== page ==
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How fundamentalism holds back Muslims

By YAHYA SSEREMBA

The word fundamentalism is often misused in the West – it is used for every Muslim whose chin is densely bearded, whose dress is the hijab, whose resistance to U.S. bloodlust is spirited.   This is the misuse that the ultra-modernist Muslims equally apply, and it is the very misconception that keeps them at odds with the Muslim society they wish to modernize.

Their simple-mindedness can surely do little to tackle fundamentalism, a tradition that was minor only in the first several centuries of Islam. This tradition has since nourished and flourished and has come to practically define a religion whose past is a model of moderation. Fundamentalism, contrary to popular belief, is not a recent phenomenon.

Right from the birth of Islam in the Seventh Century, there were always individuals who took the Words of Allah so literally that they ignored the change of time. In the third decade of Islam such literalism exemplified itself in the opposition that Abu-Bakr Al-Swiddiq, the first rightly guided caliph, encountered when he decided to compile the Qur’an into a single book.

Following the demise of the Prophet Muhammad (may peace be upon him) in 632 A.C., Abu-Bakr led the Battle of Yamama that robbed the Muslims of a great deal of men who had memorized the Qur’an firsthand from the Prophet. Abu-Bakr feared that if such geniuses continued to die, the Qur’an would eventually disappear. The long-term preservation of the holy text could no longer be guaranteed by the parchments, scapular and leafstalk of date palms on which it had been written during the Prophet’s lifetime. 

As soon as he revealed his intension to compile the Qur’an, Abu-Bakr encountered strong opposition from some honorable companions who argued that the Prophet had neither attempted to compile it during his lifetime, nor did he call for its compilation. To them, nothing could be done in Islam that had no precise precedent in the Prophet’s life, regardless of unprecedented challenges.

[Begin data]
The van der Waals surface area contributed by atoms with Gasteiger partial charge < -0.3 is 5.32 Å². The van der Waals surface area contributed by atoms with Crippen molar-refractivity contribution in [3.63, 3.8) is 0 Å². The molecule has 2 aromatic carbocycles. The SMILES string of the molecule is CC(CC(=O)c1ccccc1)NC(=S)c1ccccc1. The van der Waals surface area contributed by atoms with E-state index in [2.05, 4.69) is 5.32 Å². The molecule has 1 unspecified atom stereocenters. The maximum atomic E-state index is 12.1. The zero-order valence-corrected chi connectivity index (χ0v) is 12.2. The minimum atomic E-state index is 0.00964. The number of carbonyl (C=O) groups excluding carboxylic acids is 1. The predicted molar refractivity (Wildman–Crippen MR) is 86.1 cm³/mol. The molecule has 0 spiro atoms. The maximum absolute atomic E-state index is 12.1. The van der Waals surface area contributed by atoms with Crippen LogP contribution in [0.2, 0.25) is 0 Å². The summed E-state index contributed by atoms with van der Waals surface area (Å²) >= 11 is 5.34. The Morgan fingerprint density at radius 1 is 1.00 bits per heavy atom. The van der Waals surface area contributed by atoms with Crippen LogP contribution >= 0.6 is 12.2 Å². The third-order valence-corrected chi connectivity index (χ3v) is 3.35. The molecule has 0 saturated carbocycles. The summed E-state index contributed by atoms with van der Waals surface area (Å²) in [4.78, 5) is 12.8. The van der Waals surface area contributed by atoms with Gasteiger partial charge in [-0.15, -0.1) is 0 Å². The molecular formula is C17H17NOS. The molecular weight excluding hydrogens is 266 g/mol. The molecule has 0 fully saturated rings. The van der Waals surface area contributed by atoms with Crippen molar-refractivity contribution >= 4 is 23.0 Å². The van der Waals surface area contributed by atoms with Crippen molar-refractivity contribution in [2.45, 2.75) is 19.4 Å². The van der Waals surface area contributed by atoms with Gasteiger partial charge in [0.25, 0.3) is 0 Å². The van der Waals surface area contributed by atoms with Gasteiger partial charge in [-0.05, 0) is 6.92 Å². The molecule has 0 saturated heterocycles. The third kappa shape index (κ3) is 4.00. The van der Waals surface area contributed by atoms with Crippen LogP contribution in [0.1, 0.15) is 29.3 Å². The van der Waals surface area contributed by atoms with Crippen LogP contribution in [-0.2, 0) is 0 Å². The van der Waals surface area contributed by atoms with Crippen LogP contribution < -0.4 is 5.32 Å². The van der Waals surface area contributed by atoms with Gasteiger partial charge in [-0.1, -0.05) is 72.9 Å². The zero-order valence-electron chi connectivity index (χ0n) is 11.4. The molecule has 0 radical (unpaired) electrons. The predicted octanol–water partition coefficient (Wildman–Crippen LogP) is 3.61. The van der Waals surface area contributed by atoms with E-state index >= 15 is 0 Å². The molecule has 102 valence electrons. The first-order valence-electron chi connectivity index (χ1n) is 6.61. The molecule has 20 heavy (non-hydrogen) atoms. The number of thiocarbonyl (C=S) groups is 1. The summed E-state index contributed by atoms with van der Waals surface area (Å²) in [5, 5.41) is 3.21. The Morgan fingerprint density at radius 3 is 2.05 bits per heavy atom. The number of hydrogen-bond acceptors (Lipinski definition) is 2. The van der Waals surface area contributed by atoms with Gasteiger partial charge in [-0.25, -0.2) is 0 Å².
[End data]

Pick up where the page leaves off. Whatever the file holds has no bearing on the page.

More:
Such rigidity was easily out-reasoned and out-powered initially. As centuries rolled along its influence started to grow. By the High Middle Ages a grown number of rigid literalists would successfully convince the rest of the Muslims that any pursuit of knowledge other than religious education was a distraction from the pursuit of the house of the hereafter, differently known as al-Jannah, Heaven, Paradise, among other names. Former Malaysian Prime Minister Dr. Mahathir Mohamed talked about this madness quite vividly in his address to the 10th Summit of the Organization of Islamic Conference in Putrajaya in 2003:

But halfway through the building of the great Islamic civilisation came new interpreters of Islam who taught that acquisition of knowledge by Muslims meant only the study of Islamic theology. The study of science, medicine etc. was discouraged…Instead they became more and more preoccupied with minor issues such as whether tight trousers and peak caps were Islamic, whether printing machines should be allowed or electricity used to light mosques. The Industrial Revolution was totally missed by the Muslims…This is what comes from the superficial interpretation of the Quran, stressing not the substance of the Prophet’s sunnah and the Quran’s injunctions but rather the form, the manner and the means used in the 1st Century of the Hijrah. And it is the same with the other teachings of Islam. We are more concerned with the forms rather than the substance of the words of Allah and adhering only to the literal interpretation of the traditions of the Prophet.

Such hardcore literalism has reincarnated today in the form of Salafism, or Wahabism, or what Ugandans have come to know as the Tabligh. This movement has asserted and propagated its narrow interpretation of Islam and has gained immense influence on the followers of the world’s fastest growing religion.

Salafism, to be fair, should be credited for fighting acts of polytheism and other contaminants that have often crept up in the practice of Islam worldwide. And that’s not all. Whereas Islam reached Uganda in the first half of the Nineteenth Century, various vital Islamic practices like praying in congregation and wearing the hijab did not become widespread until young graduates from Salafi universities in the Middle East returned to the country in the 1980s and formed the Tabligh Movement.

Though they used divisive – and sometimes violent – approaches to convey their message, the Tabligh undoubtedly revived Islam in several ways. They seized mosques and constructed new ones and therein established learning programmes locally known as darasa. In these darasas thousands of men and women learned the basics of their religion, from the pillars of prayer to the nullifiers of fasting and from reciting the Qur’an to performing pilgrimage.